• Jennifer Gaudino (left) and her daughter, Cecilia Hoskins, take part in a zumba class that was offered Aug. 10 as part of the Rochester Latino Rotary Club's "Dance to Health" at the Maplewood YMCA in Rochester.

Community groups encourage healthier habits

By Annette Jiménez/Catholic Courier    |    09.02.2014
Category: Health


ROCHESTER -- Abraham Hernández has lost 175 pounds over the past five years by modifying his diet and simply walking every day.

Before losing weight, he had considered gastric-bypass surgery. He had been approached by weight-loss programs for endorsements. And he thought he had reached his lowest point when as a salesman for a semiconductor company, he was forced to buy two plane seats for a trip and could not fit into a booth during an appointment with clients at a restaurant, Hernández explained.

"Imagine the humiliation," he remarked.

But what finally prompted him to begin losing weight was a conversation he had one day with his grandson, who was in the back yard and wanted him to play baseball.

"I couldn't play with him," Hernández said. "So, he said, 'Papa, I wish you weren't so fat so you could play with me.'"

After that conversation with his grandson, he ditched the surgery idea because his doctor knew Hernández would still want to eat his "red beans and rice." He did do as she advised, however: eat less of his favorite foods and walk more, since he liked walking.

"That about changed my life," he said. "You've got to make the commitment (to lose weight). We want everything quick and easy. But this (change) is permanent."

"Mr. Hernández's successful weight loss is an example of the kind of weight loss that will stay with him," said Barbara DeVinney, the Greater Rochester Health Foundation's vice president and chief program officer. "It's a lifestyle change instead of a diet. He's a wonderful, wonderful role model."

As president of the Rochester Latino Rotary Club, Hernández shares his story to educate not just the Latino community but the entire community about ways to be healthier. Two years ago, the club held a "Dance to Health" event at the Metro YMCA to provide more information on the need to eat healthier and move more. This year's Aug. 10 event at the Maplewood YMCA attracted about 30 people who danced with several volunteer zumba instructors in the gym.

Hernández said the club is going beyond this one-time event this year by piggy-backing on the national "Healthy People 2020" initiative that began almost three decades ago by the U.S. Department of Health and Human Services to reach set goals each decade. Among the 2020 goals are to "promote health and reduce chronic disease risk through the consumption of healthful diets and achievement and maintenance of healthy body weights," according to information on the healthypeople.gov website.

The country needs to address obesity, which affects people across genders and cultures, as life in general has become more convenient, noted Anja Devins, Maplewood YMCA's fitness coordinator. For example, having access to information or people at the touch of a button means people move less, she said.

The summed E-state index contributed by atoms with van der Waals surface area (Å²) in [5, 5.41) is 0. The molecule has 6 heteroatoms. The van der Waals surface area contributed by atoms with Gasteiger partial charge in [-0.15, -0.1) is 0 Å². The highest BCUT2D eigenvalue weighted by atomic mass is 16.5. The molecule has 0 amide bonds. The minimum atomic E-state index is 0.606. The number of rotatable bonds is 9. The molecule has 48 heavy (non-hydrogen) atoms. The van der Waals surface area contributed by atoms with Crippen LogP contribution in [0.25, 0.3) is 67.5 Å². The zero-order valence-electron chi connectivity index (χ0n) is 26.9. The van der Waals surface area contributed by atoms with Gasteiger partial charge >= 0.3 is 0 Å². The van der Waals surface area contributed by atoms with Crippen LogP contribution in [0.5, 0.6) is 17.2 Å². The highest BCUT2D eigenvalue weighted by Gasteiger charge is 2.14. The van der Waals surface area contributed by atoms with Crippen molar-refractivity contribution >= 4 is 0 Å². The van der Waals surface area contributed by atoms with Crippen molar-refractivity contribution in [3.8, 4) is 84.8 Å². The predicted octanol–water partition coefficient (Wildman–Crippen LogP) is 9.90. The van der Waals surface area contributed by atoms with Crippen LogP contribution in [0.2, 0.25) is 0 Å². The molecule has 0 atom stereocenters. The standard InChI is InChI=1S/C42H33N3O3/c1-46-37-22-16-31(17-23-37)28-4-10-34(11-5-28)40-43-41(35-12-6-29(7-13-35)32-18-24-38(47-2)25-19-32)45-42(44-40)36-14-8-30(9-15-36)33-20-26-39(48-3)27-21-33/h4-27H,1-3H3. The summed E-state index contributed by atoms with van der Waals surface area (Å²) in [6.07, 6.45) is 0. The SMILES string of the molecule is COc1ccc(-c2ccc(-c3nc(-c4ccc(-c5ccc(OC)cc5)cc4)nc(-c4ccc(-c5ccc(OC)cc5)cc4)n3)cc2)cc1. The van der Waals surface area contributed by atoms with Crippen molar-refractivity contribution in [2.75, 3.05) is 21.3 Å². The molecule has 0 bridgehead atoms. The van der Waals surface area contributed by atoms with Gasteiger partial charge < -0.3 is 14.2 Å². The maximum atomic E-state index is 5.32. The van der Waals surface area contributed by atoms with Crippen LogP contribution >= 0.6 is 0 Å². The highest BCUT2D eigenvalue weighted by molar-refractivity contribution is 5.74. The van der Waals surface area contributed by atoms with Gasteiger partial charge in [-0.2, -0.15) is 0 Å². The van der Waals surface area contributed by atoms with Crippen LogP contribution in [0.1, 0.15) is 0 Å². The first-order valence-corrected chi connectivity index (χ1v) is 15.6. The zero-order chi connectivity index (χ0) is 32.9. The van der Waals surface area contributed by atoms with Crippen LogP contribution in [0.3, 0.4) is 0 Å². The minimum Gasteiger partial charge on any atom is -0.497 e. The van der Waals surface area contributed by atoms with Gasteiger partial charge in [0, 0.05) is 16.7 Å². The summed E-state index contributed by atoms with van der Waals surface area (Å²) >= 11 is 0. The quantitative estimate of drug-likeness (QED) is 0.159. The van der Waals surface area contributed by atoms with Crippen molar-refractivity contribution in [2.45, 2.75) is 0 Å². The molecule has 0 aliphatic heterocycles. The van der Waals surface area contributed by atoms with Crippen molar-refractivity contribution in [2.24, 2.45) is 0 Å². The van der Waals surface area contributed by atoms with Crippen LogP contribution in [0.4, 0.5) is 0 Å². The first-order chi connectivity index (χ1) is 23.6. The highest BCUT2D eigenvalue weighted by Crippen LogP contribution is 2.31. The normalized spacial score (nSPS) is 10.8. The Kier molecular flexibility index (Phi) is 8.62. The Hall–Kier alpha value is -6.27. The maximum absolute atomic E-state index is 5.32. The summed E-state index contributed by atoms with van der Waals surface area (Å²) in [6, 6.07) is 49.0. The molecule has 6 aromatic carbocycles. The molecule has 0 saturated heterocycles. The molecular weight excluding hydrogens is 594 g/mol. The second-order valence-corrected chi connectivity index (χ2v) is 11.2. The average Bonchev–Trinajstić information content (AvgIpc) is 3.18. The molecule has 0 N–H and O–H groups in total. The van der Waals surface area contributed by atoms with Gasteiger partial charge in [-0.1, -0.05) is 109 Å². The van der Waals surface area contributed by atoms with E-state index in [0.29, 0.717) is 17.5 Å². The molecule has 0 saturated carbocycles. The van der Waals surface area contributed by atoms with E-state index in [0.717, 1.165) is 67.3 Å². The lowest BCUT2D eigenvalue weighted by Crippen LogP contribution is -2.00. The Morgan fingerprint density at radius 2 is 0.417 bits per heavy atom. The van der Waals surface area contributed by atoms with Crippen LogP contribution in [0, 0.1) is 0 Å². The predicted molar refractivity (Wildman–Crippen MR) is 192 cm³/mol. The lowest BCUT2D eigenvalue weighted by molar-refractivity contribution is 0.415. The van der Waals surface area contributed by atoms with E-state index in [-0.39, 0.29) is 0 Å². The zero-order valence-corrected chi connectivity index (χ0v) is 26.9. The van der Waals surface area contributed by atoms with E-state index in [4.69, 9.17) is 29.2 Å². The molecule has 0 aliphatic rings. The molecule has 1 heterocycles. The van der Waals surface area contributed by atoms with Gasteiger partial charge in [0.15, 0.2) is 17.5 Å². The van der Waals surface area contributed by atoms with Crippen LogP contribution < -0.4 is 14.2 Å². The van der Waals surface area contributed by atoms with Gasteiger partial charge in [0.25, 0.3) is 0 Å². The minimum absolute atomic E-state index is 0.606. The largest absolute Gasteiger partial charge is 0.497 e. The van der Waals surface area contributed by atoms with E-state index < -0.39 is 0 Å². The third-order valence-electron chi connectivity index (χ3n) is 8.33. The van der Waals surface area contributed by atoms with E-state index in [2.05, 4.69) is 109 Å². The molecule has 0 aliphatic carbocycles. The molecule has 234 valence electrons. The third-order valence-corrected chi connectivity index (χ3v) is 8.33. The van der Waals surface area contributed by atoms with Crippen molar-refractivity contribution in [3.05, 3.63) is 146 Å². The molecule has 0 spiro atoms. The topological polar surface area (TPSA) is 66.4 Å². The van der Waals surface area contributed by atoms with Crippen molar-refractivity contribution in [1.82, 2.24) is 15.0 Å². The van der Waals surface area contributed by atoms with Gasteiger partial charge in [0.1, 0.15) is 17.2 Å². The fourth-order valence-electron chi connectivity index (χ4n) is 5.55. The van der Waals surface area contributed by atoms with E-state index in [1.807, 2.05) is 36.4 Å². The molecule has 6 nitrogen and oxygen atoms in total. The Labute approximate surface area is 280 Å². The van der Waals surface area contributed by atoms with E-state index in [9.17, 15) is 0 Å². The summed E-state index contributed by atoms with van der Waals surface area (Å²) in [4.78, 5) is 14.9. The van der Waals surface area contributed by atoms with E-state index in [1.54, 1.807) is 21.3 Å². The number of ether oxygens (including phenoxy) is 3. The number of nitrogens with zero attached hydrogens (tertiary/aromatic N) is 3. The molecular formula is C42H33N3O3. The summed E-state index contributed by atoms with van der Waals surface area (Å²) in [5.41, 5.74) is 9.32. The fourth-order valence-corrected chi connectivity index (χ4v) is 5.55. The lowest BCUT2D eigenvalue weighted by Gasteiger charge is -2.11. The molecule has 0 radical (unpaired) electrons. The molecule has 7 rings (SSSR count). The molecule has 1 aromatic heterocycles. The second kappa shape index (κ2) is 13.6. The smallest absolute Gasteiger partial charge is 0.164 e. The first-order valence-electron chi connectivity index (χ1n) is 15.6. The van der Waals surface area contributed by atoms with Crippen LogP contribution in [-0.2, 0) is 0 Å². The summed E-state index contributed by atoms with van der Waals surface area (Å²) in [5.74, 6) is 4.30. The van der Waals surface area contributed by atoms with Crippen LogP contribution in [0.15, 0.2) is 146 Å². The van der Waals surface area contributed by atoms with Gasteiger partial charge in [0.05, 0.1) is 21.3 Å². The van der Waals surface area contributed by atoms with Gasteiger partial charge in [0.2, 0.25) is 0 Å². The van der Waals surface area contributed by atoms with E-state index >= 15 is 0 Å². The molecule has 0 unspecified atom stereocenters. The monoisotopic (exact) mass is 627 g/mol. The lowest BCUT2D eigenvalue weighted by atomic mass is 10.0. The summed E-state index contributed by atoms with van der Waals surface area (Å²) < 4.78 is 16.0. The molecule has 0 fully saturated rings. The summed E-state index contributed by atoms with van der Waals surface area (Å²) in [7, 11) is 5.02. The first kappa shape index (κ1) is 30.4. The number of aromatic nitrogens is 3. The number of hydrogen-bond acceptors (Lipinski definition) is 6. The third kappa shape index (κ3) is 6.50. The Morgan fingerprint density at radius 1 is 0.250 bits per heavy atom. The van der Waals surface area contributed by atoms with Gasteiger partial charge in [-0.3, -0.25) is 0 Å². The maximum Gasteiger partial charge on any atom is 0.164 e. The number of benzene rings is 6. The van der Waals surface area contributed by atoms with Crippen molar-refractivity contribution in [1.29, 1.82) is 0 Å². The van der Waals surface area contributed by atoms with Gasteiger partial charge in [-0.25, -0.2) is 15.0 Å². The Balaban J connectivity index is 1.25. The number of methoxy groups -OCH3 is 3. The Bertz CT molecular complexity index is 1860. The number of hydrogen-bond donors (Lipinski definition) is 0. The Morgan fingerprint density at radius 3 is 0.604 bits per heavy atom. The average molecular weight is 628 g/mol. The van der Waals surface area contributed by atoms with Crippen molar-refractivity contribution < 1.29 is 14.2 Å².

Some people also have the misconception that exercise is only for fit people, she added.

"It is essential for everybody," she said, noting that this is part of the reason the Maplewood YMCA was glad to partner with the Latino Rotary for this year's "Dance to Health" event.

"We encourage members to move, just move," Devins added. "It doesn't matter what you do."

As part of its healthy weight campaign, the Latino Rotary Club also wants to partner with other local organizations to educate the public about the free and simple options available to reach a sustainable weight loss as he has, Hernández said.

Despite high rates of diabetes, heart disease and hypertension among Latinos, unfortunately, fitness and diet are not first in the minds of too many in the Latino community, added Luisa Baars, the Latino chapter's founder. And all of those medication conditions are preventable with a good diet and exercise, she said.

Baars said she had been scheduled to begin dialysis four years ago to treat her hypertension but instead began an exercise regimen and reduced the sodium in her diet.

"I'm still dialysis free," she said. "The doctor says I'm an enigma."

Sharing such success stories and working together can help address obesity, DeVinney noted. The foundation also funds programs that aim to prevent and reduce obesity in children, including its "Healthy Hero" campaign.

Something as simple as encouraging "dance night" for parents of younger children works, she said.

"There are many stones we cast out there, and each creates its own ripple. And eventually those ripples will start touching one another. Then we will have a healthy society," she noted. "There's no one fix. ... It is changing meals in schools. It (obesity) is multifactorial. And every program helps to work on it."

Hernández has created a Facebook page to record his progress as he strives to lose another 40 pounds. His family also has joined in and altered their meals and are exercising more, he said.

"We talk about people going off drugs or alcohol, but (addressing) losing weight is taboo," Hernández said. "We're asking people to think about changing their lives."

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